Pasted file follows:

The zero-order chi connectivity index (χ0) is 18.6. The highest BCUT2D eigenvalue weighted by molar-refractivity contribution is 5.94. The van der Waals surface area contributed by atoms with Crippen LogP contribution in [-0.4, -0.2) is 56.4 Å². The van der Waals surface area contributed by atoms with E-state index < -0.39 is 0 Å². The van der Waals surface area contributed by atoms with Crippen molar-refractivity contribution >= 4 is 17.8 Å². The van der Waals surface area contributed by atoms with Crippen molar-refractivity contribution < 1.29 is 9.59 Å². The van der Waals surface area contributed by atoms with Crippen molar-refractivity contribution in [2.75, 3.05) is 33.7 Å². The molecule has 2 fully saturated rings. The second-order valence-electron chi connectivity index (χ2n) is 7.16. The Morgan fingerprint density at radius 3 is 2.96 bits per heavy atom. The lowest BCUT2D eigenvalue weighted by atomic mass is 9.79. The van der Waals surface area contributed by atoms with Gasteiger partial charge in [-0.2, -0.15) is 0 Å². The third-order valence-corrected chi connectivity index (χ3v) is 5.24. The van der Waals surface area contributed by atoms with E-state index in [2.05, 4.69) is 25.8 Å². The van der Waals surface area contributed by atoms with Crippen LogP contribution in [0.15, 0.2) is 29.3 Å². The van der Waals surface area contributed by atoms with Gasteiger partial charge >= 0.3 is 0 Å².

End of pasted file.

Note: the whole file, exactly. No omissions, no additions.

The zero-order chi connectivity index (χ0) is 18.6. The highest BCUT2D eigenvalue weighted by molar-refractivity contribution is 5.94. The van der Waals surface area contributed by atoms with Crippen LogP contribution in [-0.4, -0.2) is 56.4 Å². The van der Waals surface area contributed by atoms with E-state index < -0.39 is 0 Å². The van der Waals surface area contributed by atoms with Crippen molar-refractivity contribution >= 4 is 17.8 Å². The van der Waals surface area contributed by atoms with Crippen molar-refractivity contribution < 1.29 is 9.59 Å². The van der Waals surface area contributed by atoms with Crippen molar-refractivity contribution in [2.75, 3.05) is 33.7 Å². The molecule has 2 fully saturated rings. The second-order valence-electron chi connectivity index (χ2n) is 7.16. The Morgan fingerprint density at radius 3 is 2.96 bits per heavy atom. The lowest BCUT2D eigenvalue weighted by atomic mass is 9.79. The van der Waals surface area contributed by atoms with Gasteiger partial charge in [-0.2, -0.15) is 0 Å². The third-order valence-corrected chi connectivity index (χ3v) is 5.24. The van der Waals surface area contributed by atoms with E-state index in [2.05, 4.69) is 25.8 Å². The van der Waals surface area contributed by atoms with Crippen LogP contribution in [0.15, 0.2) is 29.3 Å². The van der Waals surface area contributed by atoms with Gasteiger partial charge >= 0.3 is 0 Å².